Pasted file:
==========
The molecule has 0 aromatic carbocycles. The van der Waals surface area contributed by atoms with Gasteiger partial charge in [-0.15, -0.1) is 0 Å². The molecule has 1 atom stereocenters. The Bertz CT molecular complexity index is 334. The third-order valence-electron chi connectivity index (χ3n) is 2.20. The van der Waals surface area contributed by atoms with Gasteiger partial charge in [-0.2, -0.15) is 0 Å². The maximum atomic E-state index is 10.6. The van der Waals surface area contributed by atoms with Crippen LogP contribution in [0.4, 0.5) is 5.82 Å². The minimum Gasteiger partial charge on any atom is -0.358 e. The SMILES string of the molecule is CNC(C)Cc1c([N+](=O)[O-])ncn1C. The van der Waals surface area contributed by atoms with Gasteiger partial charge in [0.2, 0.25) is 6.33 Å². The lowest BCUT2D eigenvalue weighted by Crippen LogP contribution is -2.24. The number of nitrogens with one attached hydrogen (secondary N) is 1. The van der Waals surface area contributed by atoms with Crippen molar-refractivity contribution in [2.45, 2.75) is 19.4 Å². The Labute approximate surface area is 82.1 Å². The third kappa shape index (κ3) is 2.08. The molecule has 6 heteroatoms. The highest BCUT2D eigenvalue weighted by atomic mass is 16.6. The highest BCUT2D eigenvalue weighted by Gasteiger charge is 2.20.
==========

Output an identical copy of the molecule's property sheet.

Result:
The molecule has 0 aromatic carbocycles. The van der Waals surface area contributed by atoms with Gasteiger partial charge in [-0.15, -0.1) is 0 Å². The molecule has 1 atom stereocenters. The Bertz CT molecular complexity index is 334. The third-order valence-electron chi connectivity index (χ3n) is 2.20. The van der Waals surface area contributed by atoms with Gasteiger partial charge in [-0.2, -0.15) is 0 Å². The maximum atomic E-state index is 10.6. The van der Waals surface area contributed by atoms with Crippen LogP contribution in [0.4, 0.5) is 5.82 Å². The minimum Gasteiger partial charge on any atom is -0.358 e. The SMILES string of the molecule is CNC(C)Cc1c([N+](=O)[O-])ncn1C. The van der Waals surface area contributed by atoms with Gasteiger partial charge in [0.2, 0.25) is 6.33 Å². The lowest BCUT2D eigenvalue weighted by Crippen LogP contribution is -2.24. The number of nitrogens with one attached hydrogen (secondary N) is 1. The van der Waals surface area contributed by atoms with Crippen molar-refractivity contribution in [2.45, 2.75) is 19.4 Å². The Labute approximate surface area is 82.1 Å². The third kappa shape index (κ3) is 2.08. The molecule has 6 heteroatoms. The highest BCUT2D eigenvalue weighted by atomic mass is 16.6. The highest BCUT2D eigenvalue weighted by Gasteiger charge is 2.20.